Guided meditation or visualization meditation is extremely popular in yoga studios and online. You can find guided meditation scripts and recordings all over YouTube. The key here is to listen to the instructor’s voice, and follow their instructions. Usually they will paint a picture for you, or list words or feelings to activate your senses.


Hot tip: It’s normal to drift away from the meditation and come into your own thoughts. If you notice this happening, acknowledge the thoughts, and bring yourself back to the instructor’s voice.


Mantra

During a mantra meditation, you can choose chants, sounds, or phrases to repeat to yourself. Mala beads come in handy during mantra meditations to keep you focused on your intention. The Chopra Center has a fabulous post on sound healing and chanting during meditation. https://chopra.com/articles/how-to-use-sound-to-heal-yourself


Walking

Did you think you had to stay still to meditate? Most people do. Walking meditation is a popular method of practicing mindfulness. With each step you take, focus on the sensations in your body, your breath, and the feeling of the ground beneath your feet. Feel the air on your face, hear the sounds in nature, and practice being fully present on your walk.


Hot tip: Take your walking meditation outside for some bonus Vitamin D.


Metta

In this type of meditation, you wish happiness and ahimsa (or non-violence) to yourself and to others. Loving-kindess meditation is an example of metta meditations.

In a loving-kindess meditation, you increase your compassion towards yourself, loved ones, acquaintances, those you are at odds with, and all living things.

Metta meditation is an excellent tool for healing past wounds created by yourself or others.


How to Meditate…


We talked about walking while meditating, so what other positions can the body take on? Are you ready for it? You can meditate in literally ANY POSITION. Any time, anywhere. Convenient, no?


Sitting

It’s best to sit with the spine long and the pelvis tilted forward. I recommend sitting on a cushion (whether it’s intended for meditation or if it’s a pillow off your couch...it’ll do), or a yoga block. You can sit in:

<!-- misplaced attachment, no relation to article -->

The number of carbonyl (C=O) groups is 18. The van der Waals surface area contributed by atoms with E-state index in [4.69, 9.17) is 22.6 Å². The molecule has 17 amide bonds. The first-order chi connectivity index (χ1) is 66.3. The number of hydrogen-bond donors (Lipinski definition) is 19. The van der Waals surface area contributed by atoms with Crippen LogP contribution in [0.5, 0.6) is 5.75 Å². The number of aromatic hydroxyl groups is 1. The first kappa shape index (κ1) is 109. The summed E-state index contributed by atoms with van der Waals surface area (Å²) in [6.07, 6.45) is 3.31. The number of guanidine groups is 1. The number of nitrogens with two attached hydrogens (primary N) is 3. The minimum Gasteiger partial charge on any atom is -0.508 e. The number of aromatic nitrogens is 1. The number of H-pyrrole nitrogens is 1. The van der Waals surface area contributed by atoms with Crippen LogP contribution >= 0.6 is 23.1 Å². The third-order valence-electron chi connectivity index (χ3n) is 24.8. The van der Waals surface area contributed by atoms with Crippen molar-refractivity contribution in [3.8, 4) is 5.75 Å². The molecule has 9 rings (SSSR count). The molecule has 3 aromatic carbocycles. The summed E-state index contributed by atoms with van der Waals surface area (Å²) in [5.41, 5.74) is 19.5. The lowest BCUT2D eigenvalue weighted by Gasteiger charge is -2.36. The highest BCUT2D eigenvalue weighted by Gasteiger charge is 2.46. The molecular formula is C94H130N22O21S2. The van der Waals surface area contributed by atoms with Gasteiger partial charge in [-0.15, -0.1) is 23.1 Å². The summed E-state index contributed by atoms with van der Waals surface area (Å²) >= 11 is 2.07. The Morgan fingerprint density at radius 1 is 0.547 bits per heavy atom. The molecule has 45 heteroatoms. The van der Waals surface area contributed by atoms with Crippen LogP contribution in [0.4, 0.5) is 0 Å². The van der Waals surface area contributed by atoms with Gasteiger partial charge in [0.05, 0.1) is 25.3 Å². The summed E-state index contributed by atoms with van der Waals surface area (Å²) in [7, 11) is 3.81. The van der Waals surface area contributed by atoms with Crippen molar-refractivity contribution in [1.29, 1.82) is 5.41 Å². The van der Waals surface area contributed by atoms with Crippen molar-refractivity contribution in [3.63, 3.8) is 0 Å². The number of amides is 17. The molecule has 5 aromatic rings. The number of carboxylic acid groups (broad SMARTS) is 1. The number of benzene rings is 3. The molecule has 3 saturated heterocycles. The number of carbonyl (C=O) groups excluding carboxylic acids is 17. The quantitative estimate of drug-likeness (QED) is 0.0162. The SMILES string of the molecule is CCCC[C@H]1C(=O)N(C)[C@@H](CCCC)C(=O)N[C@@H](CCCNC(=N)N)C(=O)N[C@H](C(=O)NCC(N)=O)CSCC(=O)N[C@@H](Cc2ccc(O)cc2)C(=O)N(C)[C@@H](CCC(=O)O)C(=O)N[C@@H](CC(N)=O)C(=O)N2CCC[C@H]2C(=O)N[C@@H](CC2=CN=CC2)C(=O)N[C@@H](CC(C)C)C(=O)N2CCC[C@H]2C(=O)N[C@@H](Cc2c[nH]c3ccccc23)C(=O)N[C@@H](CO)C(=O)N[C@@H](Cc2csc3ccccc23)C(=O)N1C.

• Sukhasana (easy seat) - criss-cross-applesauce

  • Virasana (hero’s pose) - on your shins with your feet by your butt

  • Against a wall in sukhasana or legs extended straight in front of you


Lying

As long as you think you will stay awake, lying down is a great option as you know the spine is straight.

  • Savasana (corpse pose) - flat on your back

  • Astronaut - flat on your back with the legs lifted

  • Reclined Supta Baddha Konasana (queen’s chair) - mix between sitting and lying. Create an incline with a bolster and two blocks, and lean back on the bolster.


Setting & Ambiance


You can meditate anywhere - a serene temple on a hill, or a busy factory. That’s the beauty of meditation. It can be done anywhere, anytime, in any position. If you’re looking to create a soothing meditation spot in or near your home, here are some options.


Outside

Nature is the best. Sit on your deck or yard, or go to a nearby park and just sit.


At home

Create a calming ambiance by dimming the lights, lighting candles or incense, using essential oils and/or a diffuser, and turning on sounds or music. Get creative and do what’s best for you! You might find that music is distracting. In that case, meditate in silence. The most important thing is to find a spot in your home where you will not be disturbed. Maybe you have a room dedicated to yoga and meditation - aren’t you lucky! If that’s not your situation (it’s not mine...sigh) you might have to lock yourself in a closet or bathroom just to get away from your kids or pets. I know real people who do this. Find a quiet spot where you can be alone and free from distraction for your meditation.


And remember - you don’t have to meditate for hours on end! You can sit for 5 minutes and it still counts!


What are you waiting for? Find your quiet spot, and get your zen on!


11 views0 comments

Recent Posts

See All

© 2020 by Katie Courlander Yoga